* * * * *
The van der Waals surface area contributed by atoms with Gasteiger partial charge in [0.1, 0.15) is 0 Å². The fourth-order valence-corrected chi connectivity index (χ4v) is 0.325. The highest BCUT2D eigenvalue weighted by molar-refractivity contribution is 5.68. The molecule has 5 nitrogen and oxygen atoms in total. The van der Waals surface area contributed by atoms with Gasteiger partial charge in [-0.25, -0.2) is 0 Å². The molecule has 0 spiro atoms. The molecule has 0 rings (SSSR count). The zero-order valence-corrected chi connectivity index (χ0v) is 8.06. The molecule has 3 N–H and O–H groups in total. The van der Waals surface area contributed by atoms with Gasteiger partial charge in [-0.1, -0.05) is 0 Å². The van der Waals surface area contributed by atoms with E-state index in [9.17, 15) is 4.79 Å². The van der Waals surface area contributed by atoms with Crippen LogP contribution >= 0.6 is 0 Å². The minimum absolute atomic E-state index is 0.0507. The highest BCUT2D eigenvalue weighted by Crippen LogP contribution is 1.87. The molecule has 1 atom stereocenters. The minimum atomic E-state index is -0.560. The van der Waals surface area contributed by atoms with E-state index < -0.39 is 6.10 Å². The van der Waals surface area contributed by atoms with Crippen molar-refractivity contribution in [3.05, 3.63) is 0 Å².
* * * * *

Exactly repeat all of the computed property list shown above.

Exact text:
The van der Waals surface area contributed by atoms with Gasteiger partial charge in [0.1, 0.15) is 0 Å². The fourth-order valence-corrected chi connectivity index (χ4v) is 0.325. The highest BCUT2D eigenvalue weighted by molar-refractivity contribution is 5.68. The molecule has 5 nitrogen and oxygen atoms in total. The van der Waals surface area contributed by atoms with Gasteiger partial charge in [-0.25, -0.2) is 0 Å². The molecule has 0 spiro atoms. The molecule has 0 rings (SSSR count). The zero-order valence-corrected chi connectivity index (χ0v) is 8.06. The molecule has 3 N–H and O–H groups in total. The van der Waals surface area contributed by atoms with Gasteiger partial charge in [-0.1, -0.05) is 0 Å². The van der Waals surface area contributed by atoms with E-state index in [9.17, 15) is 4.79 Å². The van der Waals surface area contributed by atoms with Crippen LogP contribution >= 0.6 is 0 Å². The minimum absolute atomic E-state index is 0.0507. The highest BCUT2D eigenvalue weighted by Crippen LogP contribution is 1.87. The molecule has 1 atom stereocenters. The minimum atomic E-state index is -0.560. The van der Waals surface area contributed by atoms with E-state index < -0.39 is 6.10 Å². The van der Waals surface area contributed by atoms with Crippen molar-refractivity contribution in [3.05, 3.63) is 0 Å².